Cappadocia lies in eastern Anatolia, in the center of what is now Turkey. The relief consists of a high plateau over 1000 m in altitude. The Cappadocia occupies an area of approximately 400 km east–west and 250 km north–south. Due to its inland location and high altitude, it has a continental climate, with hot dry summers and cold snowy winters. Rainfall is sparse and the region is largely semi-arid.
Cappadocia is a popular tourist destination, as it has many areas with unique geological, historic, and cultural features. It is located southwest of the major city Kayseri, which has airline and railroad (railway) service to Ankara and Istanbul.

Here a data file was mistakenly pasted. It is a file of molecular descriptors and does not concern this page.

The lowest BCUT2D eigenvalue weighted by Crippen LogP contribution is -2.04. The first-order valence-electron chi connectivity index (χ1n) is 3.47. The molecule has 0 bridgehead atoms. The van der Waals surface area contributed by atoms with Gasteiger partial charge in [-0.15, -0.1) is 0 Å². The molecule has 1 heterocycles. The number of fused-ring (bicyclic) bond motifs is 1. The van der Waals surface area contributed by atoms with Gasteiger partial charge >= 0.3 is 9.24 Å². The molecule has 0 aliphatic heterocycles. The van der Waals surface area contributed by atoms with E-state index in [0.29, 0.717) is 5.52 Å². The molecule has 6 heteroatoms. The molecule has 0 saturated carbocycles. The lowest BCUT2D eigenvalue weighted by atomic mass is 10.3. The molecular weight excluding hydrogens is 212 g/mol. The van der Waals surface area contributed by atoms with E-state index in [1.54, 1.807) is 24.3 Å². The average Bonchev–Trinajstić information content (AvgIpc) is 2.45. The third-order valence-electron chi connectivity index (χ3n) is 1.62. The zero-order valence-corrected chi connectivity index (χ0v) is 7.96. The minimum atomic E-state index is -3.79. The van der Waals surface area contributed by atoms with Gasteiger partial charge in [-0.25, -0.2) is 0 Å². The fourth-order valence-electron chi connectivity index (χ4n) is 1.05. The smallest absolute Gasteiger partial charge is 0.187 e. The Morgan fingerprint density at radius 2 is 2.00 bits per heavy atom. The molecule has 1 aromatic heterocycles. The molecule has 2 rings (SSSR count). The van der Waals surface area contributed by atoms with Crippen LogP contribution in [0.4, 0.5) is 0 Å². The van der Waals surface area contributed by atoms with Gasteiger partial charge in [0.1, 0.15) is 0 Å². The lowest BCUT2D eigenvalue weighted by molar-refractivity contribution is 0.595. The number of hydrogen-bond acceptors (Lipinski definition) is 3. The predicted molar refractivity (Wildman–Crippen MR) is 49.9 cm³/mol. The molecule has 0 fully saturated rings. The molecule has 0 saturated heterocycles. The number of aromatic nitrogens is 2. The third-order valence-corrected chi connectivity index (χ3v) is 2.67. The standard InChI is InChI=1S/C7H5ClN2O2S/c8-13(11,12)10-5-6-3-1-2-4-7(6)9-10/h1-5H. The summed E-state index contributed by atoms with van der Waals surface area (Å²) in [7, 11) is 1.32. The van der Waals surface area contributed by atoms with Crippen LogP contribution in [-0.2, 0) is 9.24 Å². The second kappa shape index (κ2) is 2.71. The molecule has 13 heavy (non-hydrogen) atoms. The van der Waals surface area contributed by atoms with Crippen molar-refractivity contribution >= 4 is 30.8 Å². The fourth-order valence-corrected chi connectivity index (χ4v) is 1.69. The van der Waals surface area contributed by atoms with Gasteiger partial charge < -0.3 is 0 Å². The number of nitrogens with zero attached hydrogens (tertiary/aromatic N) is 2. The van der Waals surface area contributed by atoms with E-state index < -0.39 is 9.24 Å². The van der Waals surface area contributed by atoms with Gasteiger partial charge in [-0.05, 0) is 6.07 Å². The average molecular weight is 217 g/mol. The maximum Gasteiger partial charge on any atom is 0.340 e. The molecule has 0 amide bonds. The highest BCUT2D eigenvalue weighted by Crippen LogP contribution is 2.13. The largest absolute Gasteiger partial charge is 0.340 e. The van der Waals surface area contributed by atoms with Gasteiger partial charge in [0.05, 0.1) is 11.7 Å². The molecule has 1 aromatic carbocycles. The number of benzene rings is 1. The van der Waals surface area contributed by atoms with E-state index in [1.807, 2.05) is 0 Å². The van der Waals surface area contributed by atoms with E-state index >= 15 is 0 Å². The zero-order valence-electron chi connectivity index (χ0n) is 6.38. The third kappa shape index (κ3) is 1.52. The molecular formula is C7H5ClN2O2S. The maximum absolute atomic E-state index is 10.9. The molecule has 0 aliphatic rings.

Sedimentary rocks formed in lakes and streams and ignimbrite deposits that erupted from ancient volcanoes approximately 9 to 3 million years ago, during the late Miocene to Pliocene epochs, underlie the Cappadocia region. The rocks of Cappadocia near Göreme eroded into hundreds of spectacular pillars and minaret-like forms. People of the villages at the heart of the Cappadocia Region carved out houses, churches, and monasteries from the soft rocks of volcanic deposits. Göreme became a monastic center in 300—1200 AD.